On the Trail of a War Photographer

February 13, 2009

bloodtrailRichard Parry’s astonishing documentary, Blood Trail, follows the career of American Photographer Robert King as he covers conflicts in Bosnia, Chechnya, Kosovo, and Iraq. Chasing a dream of capturing Pulitzer Prize-winning photos, King stalks the bloody battlefields of war-torn cities. He knows that pictures of dead bodies sell the best.

We first meet King in 1993 when he is a naïve twenty-four year old living at the Sarajevo Holiday Inn.  Clueless about the conflict but eager to get his hands dirty, he was mocked by veteran reporters for his inexperience. Oblivious, King smokes endless cigarettes and keeps a journal of his ambitions in the candlelight of his modest room: a romantic prelude to the ensuing violence.

When King gets his first taste of the frontline, he is visibly terrified; the camera follows him as he runs across an empty field, armed with only his Nikon, as sniper fire flies overhead.

In a Tennessee drawl, King describes his motivation to photograph wars, citing his self-destructive tendencies and attraction to extreme lifestyles as key factors. When he’s not out in the trenches, he self-medicates with drugs and alcohol.  After witnessing brutal attacks in Chechnya, he is understandably shell-shocked. In moments of peace in downtown Grozny, he sets off firecrackers and cackles hysterically.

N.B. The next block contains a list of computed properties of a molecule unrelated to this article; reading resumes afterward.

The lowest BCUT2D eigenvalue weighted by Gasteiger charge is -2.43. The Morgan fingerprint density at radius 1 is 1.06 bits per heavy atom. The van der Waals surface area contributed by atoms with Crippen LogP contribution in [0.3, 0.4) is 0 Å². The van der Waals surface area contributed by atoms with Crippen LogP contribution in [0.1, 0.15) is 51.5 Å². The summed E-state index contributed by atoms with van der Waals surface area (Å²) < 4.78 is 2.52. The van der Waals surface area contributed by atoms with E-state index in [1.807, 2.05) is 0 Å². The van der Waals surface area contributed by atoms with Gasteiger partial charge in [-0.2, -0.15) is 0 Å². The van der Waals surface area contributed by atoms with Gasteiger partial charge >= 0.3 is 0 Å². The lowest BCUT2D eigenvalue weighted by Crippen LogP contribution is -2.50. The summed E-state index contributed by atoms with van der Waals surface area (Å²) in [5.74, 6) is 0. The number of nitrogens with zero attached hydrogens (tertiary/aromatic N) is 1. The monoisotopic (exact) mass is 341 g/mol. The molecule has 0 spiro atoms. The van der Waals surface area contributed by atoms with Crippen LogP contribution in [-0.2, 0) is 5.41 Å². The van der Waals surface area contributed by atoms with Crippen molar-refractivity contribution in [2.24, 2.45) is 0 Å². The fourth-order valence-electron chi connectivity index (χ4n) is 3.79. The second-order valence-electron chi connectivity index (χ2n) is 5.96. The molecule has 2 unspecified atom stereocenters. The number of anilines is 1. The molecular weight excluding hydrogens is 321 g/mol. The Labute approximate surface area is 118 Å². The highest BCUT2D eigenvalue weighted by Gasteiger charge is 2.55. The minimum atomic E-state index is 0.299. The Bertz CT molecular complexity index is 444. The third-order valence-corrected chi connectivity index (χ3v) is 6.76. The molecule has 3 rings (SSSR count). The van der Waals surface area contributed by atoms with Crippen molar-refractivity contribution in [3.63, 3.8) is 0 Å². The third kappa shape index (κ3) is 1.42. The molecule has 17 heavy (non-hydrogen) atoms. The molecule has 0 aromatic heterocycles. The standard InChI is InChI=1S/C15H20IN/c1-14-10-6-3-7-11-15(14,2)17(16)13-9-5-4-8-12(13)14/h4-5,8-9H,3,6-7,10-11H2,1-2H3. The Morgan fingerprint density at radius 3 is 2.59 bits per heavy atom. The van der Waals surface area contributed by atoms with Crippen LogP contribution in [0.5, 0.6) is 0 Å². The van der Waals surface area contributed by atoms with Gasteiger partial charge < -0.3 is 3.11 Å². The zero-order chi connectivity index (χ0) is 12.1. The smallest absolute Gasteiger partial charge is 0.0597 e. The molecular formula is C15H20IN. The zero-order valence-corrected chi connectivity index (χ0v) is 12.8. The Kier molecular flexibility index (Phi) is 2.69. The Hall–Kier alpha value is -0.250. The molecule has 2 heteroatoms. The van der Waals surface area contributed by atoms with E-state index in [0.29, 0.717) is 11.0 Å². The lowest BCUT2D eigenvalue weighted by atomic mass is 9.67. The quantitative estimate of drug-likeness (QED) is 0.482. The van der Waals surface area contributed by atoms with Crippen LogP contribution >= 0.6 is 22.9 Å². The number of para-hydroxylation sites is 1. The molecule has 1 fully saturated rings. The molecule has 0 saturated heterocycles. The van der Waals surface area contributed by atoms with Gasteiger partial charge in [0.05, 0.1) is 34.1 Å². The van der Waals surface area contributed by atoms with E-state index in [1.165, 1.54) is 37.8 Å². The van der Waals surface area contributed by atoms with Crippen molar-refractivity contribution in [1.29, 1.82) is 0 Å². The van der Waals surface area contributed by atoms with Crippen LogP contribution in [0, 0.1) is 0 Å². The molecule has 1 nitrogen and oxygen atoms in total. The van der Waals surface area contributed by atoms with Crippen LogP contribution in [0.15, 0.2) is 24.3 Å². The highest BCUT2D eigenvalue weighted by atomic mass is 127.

Parry intersperses graphic footage of battles with interviews with King taken on a hunting trip in Tennessee. As King recounts his experience covering wars, he frequently stops to take aim at deer grazing nearby.  Dressed in camouflage, with a shotgun in hand, King explains how hunting in the woods provides him with the solitude he needs to “decompress”.

King is certainly a contradictory character, but he comes across as honest, humble, and genuinely interested in understanding himself and the bloodthirsty world where he makes his living. He has become desensitized to horrific violence and that disturbs him. He is the American everyman thrust into exotic foreign countries to record death. We get a sense that King himself doesn’t know how to process what he’s seen, and he’s taking photos for a public that doesn’t want to look. When Parry asks him if he’s cynical at the end of the film, King doesn’t know how to answer. He merely says that he’s had to step over hundreds of dead bodies during his lifetime.

Written in September 2008 at the Toronto International Film Festival.


One Response to “On the Trail of a War Photographer”

  1. Mouhanad said

    Hi there,

    I saw Blood Trail today and met Richard Parry! I loved them both 🙂

    I hope that you read my review on my blog Not Sure…


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